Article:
Common Court President Saleh: “Not responsible yet to switch completely to English language”

GREAT BAY – It is not responsible yet to switch completely to English in the administration of justice, the President of the Common Court of Justice, Eunice Saleh said on Friday during the installation of Paula van der Burgt as a new member of the court in Philipsburg.

Saleh said later in her speech that the court is prepared to think along about the promotion of English. “But the focal point is that the courthouse is there for the community of St. Maarten where practically everybody is a native English speaker.”

Saleh pointed out that there are still several stumbling points to deal with, before English could become the official language of the court. “First of all it requires an amendment of the Kingdom Law, because it currently stipulates that verdicts are written in Dutch. Other regulations may have to be amended too and currently there is no link with legislation, because it is currently written in Dutch. One should also consider that judges and attorneys are being educated in the Dutch language.”Saleh suggested that this requires training in legal English.”

Saleh addressed the language issue based on a report about Parliament president Sarah Wescot-Williams who expressed her satisfaction with the fact that the government has taken the first steps towards making English the country’s first language. She also referred to Finance Minister Gibson’s initiative to start an English-language law school.

Saleh took her audience back to the fifties of last century when the Frisian journalist and politician Fedde Schurer was dragged into court for insulting a judge in a newspaper article. Schurer attacked the court because a judge had pretended not to understand the Frisian language. The court case resulted in riots in front of the courthouse whereby several people sustained injuries. In 1956 legislation was implemented that regulates the use of the Frisian language in judicial matters.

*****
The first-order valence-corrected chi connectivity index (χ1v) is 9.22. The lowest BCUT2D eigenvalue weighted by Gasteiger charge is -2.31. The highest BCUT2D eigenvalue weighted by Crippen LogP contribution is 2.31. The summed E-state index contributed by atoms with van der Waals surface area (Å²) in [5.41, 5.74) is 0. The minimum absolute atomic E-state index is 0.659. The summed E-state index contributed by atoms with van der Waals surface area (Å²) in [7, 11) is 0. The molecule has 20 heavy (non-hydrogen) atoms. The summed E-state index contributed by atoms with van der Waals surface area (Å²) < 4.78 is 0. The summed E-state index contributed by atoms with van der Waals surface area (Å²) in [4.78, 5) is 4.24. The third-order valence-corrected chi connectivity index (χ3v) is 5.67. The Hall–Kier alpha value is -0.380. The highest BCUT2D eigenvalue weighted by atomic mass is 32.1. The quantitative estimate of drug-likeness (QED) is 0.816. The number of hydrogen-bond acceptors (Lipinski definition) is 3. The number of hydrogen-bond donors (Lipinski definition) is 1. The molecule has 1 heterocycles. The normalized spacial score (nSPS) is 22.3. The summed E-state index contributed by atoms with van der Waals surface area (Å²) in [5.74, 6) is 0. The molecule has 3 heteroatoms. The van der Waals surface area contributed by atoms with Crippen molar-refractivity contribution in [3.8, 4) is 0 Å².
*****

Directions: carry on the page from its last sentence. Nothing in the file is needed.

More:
Saleh furthermore referred to the Roman philosopher Seneca who once said that language mirrors the soul, also the soul of a society. “Language is the identity of the people and the administration of justice is for a large part language and it is about people. As far as I know, there have not been riots in St. Maarten about this issue, but it was not always obvious that English was one of the official judicial languages.”

Saleh said that the Dutch language claimed the monopoly on language in the courtroom in the nineteenth century and that this immediately led to problems in the Antilles. “Litigating in that language was hindered because of lacking knowledge of Dutch. The Council of Justice in St. Maarten decided on its own authority to write reports and verdicts in English. This happened on June 17, 1869 during the first session of that council.”

Three years later the first Antillean regulation for judicial language was there. The judge got the freedom to determine which langue he would use. As a result, English became the language of choice in the Windward Islands.

Saleh also addressed the composition of the court in her address, saying that it is in the interest of the administration of justice to have a court system that mirrors the community it serves. “It is the conviction of the court that further Caribbeanizing of the court is in the interest of the countries and the administration of justice. There has to be a proper balance, and assistance from Dutch justice remains expedient. This prevents fossilization and brings in new expertise on a regular basis.”

Saleh welcomes Judge Paula van der Burgt who will deal with civil law, family law and administrative law in St. Maarten.

Van der Burgt (1964) studies at the Catholic University Nijmegen and was a judge at the court in Den Bosch since 2002.

Saleh said that Van der Burgt has a link with the Caribbean: “She met her husband 25 years ago on the yacht De Eendracht on its way from the Netherlands to Curacao.”

Saleh furthermore introduced Judge Peter Lemaire, a former vice president of the court in Aruba who has succeeded Katja Mans in the same function in St. Maarten. Lemaire will handle criminal cases, civil law procedures and summary proceedings.

Source: TODAY